and endless abstractions and lose sight of the need for tools to
collaboratively build communities that are joyful, healthy, prosperous, and
intrinsically/mutually secure. I think in that sense the "personal"
computing aspect of future computing, while empowering on one level, is also
disempowering on another that relates to communities. We need both to
empower the individual and to empower the healthy community.
Clay Shirky is not perfect (no one is), but there are many good ideas here:
"A Group Is Its Own Worst Enemy "
"Clay Shirky on institutions vs. collaboration"
Especially for that last TED link with a video, what is the meaning to the
ideas there to FONC related to social tagging etc.? Which brings back the
semantic web (if you generalize it). But then what tools do we need to deal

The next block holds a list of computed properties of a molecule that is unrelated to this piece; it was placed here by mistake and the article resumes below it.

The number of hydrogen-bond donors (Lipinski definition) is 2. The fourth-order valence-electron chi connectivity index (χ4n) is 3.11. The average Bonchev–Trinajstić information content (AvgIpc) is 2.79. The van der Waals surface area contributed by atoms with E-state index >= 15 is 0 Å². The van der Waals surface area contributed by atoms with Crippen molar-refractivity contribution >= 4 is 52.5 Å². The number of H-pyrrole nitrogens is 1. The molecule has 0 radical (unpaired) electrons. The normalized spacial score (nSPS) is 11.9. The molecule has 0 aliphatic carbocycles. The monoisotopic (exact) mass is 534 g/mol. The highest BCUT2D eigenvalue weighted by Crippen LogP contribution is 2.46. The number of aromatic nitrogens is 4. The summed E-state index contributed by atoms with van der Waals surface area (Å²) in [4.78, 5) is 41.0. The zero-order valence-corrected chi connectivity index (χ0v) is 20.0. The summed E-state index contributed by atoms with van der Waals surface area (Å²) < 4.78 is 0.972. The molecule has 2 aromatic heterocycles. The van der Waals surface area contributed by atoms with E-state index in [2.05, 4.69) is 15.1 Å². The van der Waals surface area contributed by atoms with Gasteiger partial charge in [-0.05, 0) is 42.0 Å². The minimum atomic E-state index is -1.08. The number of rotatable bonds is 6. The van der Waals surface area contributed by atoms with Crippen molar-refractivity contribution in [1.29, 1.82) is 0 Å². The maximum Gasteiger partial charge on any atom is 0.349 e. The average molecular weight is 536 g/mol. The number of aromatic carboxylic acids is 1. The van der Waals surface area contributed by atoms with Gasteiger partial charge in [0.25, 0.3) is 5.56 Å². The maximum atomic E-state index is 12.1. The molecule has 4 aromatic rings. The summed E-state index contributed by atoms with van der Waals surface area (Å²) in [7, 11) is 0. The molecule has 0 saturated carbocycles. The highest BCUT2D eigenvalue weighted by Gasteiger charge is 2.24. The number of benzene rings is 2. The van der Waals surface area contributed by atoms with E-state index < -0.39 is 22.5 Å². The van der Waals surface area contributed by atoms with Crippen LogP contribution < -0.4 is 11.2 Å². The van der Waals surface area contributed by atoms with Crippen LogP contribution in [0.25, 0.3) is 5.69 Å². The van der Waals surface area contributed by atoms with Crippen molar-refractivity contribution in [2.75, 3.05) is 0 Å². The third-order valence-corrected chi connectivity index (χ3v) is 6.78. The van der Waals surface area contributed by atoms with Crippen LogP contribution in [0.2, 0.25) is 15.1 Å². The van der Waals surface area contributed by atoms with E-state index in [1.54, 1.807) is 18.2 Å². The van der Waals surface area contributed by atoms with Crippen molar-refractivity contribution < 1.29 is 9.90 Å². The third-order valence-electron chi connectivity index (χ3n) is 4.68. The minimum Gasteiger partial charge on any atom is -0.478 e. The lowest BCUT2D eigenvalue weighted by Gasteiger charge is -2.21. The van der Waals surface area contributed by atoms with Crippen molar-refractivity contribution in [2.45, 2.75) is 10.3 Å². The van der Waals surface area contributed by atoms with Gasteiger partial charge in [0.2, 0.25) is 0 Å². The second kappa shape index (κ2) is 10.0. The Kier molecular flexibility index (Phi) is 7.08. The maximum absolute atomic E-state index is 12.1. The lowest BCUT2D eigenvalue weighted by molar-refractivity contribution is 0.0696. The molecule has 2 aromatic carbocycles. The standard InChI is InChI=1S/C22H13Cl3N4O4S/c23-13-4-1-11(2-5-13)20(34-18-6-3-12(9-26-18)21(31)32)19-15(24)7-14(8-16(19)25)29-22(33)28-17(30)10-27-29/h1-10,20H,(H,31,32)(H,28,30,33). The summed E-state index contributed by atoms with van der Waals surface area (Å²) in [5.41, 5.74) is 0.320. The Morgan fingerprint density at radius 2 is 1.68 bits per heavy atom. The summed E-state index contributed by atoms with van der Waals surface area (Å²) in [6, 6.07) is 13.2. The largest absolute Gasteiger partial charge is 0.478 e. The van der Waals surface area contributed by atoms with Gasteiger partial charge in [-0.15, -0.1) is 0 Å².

with all the craziness going on in a social network, like having something
each are a specialized program and have information put on them in an adhoc
way without clear machine-readable licenses, or a situation where 98% of
email communications are spam but the other 2% are really essential but
where new communications efforts like Google Wave get discarded because they
are not email, and so on... These are the kind of crushing problems that the
future of computing has to deal with -- because they are crushing problems
now and people are having a tough time of them and probably will without
lots of innovation.
"the future of computing" relative to a decade or two ago: :-)
"Now, if you were here last time you’ll remember I went through the history
of everything that ever happened, starting with The Big Bang, going through